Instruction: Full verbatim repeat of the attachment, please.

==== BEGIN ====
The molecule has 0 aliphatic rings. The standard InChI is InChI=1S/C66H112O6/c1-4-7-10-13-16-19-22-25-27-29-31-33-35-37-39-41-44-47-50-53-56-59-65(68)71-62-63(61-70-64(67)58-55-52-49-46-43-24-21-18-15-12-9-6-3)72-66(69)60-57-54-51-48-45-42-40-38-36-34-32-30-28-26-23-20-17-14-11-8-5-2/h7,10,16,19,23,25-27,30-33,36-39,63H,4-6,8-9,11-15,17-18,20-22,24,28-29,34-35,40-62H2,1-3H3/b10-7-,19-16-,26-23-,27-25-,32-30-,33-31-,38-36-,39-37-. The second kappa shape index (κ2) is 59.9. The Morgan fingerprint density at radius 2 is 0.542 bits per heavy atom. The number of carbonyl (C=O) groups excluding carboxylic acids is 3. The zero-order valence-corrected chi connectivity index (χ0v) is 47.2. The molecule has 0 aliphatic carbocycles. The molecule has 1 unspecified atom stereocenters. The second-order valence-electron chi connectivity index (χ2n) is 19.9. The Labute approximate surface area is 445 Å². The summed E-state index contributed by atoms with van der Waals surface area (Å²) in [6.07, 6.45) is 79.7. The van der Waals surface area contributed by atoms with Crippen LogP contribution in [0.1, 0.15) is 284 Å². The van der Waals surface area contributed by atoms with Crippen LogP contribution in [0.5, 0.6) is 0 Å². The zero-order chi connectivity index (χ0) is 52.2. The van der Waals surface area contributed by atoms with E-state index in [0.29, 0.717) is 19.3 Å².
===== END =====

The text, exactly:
The molecule has 0 aliphatic rings. The standard InChI is InChI=1S/C66H112O6/c1-4-7-10-13-16-19-22-25-27-29-31-33-35-37-39-41-44-47-50-53-56-59-65(68)71-62-63(61-70-64(67)58-55-52-49-46-43-24-21-18-15-12-9-6-3)72-66(69)60-57-54-51-48-45-42-40-38-36-34-32-30-28-26-23-20-17-14-11-8-5-2/h7,10,16,19,23,25-27,30-33,36-39,63H,4-6,8-9,11-15,17-18,20-22,24,28-29,34-35,40-62H2,1-3H3/b10-7-,19-16-,26-23-,27-25-,32-30-,33-31-,38-36-,39-37-. The second kappa shape index (κ2) is 59.9. The Morgan fingerprint density at radius 2 is 0.542 bits per heavy atom. The number of carbonyl (C=O) groups excluding carboxylic acids is 3. The zero-order valence-corrected chi connectivity index (χ0v) is 47.2. The molecule has 0 aliphatic carbocycles. The molecule has 1 unspecified atom stereocenters. The second-order valence-electron chi connectivity index (χ2n) is 19.9. The Labute approximate surface area is 445 Å². The summed E-state index contributed by atoms with van der Waals surface area (Å²) in [6.07, 6.45) is 79.7. The van der Waals surface area contributed by atoms with Crippen LogP contribution in [0.1, 0.15) is 284 Å². The van der Waals surface area contributed by atoms with Crippen LogP contribution in [0.5, 0.6) is 0 Å². The zero-order chi connectivity index (χ0) is 52.2. The van der Waals surface area contributed by atoms with E-state index in [0.29, 0.717) is 19.3 Å².